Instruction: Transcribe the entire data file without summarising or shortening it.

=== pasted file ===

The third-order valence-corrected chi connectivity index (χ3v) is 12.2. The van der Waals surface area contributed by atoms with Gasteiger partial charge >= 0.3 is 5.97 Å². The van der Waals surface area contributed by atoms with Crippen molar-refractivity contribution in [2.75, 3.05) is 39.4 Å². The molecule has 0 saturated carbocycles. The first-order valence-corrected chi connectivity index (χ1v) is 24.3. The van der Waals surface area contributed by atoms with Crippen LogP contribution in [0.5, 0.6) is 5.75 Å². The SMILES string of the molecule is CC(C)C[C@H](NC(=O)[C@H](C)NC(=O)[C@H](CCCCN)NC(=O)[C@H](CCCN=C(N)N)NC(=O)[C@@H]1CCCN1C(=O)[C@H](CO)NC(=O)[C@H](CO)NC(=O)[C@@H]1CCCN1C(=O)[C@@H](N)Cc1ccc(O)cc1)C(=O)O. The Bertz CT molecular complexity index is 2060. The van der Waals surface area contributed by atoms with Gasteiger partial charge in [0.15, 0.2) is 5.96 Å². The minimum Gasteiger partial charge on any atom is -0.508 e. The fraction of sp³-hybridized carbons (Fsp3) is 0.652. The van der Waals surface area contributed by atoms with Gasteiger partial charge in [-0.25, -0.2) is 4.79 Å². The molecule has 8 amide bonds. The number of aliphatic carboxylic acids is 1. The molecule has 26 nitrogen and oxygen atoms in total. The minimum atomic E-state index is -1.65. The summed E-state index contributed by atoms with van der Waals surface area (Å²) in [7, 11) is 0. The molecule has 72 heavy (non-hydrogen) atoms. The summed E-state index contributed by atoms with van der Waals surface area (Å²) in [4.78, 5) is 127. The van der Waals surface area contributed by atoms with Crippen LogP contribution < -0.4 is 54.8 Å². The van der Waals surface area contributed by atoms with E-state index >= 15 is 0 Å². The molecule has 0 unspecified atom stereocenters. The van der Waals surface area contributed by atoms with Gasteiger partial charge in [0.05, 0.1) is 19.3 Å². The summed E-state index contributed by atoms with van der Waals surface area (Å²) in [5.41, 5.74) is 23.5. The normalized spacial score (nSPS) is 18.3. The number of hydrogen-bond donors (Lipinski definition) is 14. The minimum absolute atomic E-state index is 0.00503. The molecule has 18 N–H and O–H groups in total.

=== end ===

The third-order valence-corrected chi connectivity index (χ3v) is 12.2. The van der Waals surface area contributed by atoms with Gasteiger partial charge >= 0.3 is 5.97 Å². The van der Waals surface area contributed by atoms with Crippen molar-refractivity contribution in [2.75, 3.05) is 39.4 Å². The molecule has 0 saturated carbocycles. The first-order valence-corrected chi connectivity index (χ1v) is 24.3. The van der Waals surface area contributed by atoms with Crippen LogP contribution in [0.5, 0.6) is 5.75 Å². The SMILES string of the molecule is CC(C)C[C@H](NC(=O)[C@H](C)NC(=O)[C@H](CCCCN)NC(=O)[C@H](CCCN=C(N)N)NC(=O)[C@@H]1CCCN1C(=O)[C@H](CO)NC(=O)[C@H](CO)NC(=O)[C@@H]1CCCN1C(=O)[C@@H](N)Cc1ccc(O)cc1)C(=O)O. The Bertz CT molecular complexity index is 2060. The van der Waals surface area contributed by atoms with Gasteiger partial charge in [0.15, 0.2) is 5.96 Å². The minimum Gasteiger partial charge on any atom is -0.508 e. The fraction of sp³-hybridized carbons (Fsp3) is 0.652. The van der Waals surface area contributed by atoms with Gasteiger partial charge in [-0.25, -0.2) is 4.79 Å². The molecule has 8 amide bonds. The number of aliphatic carboxylic acids is 1. The molecule has 26 nitrogen and oxygen atoms in total. The minimum atomic E-state index is -1.65. The summed E-state index contributed by atoms with van der Waals surface area (Å²) in [7, 11) is 0. The molecule has 72 heavy (non-hydrogen) atoms. The summed E-state index contributed by atoms with van der Waals surface area (Å²) in [4.78, 5) is 127. The van der Waals surface area contributed by atoms with Crippen LogP contribution < -0.4 is 54.8 Å². The van der Waals surface area contributed by atoms with E-state index >= 15 is 0 Å². The molecule has 0 unspecified atom stereocenters. The van der Waals surface area contributed by atoms with Gasteiger partial charge in [0.05, 0.1) is 19.3 Å². The summed E-state index contributed by atoms with van der Waals surface area (Å²) in [5.41, 5.74) is 23.5. The normalized spacial score (nSPS) is 18.3. The number of hydrogen-bond donors (Lipinski definition) is 14. The minimum absolute atomic E-state index is 0.00503. The molecule has 18 N–H and O–H groups in total.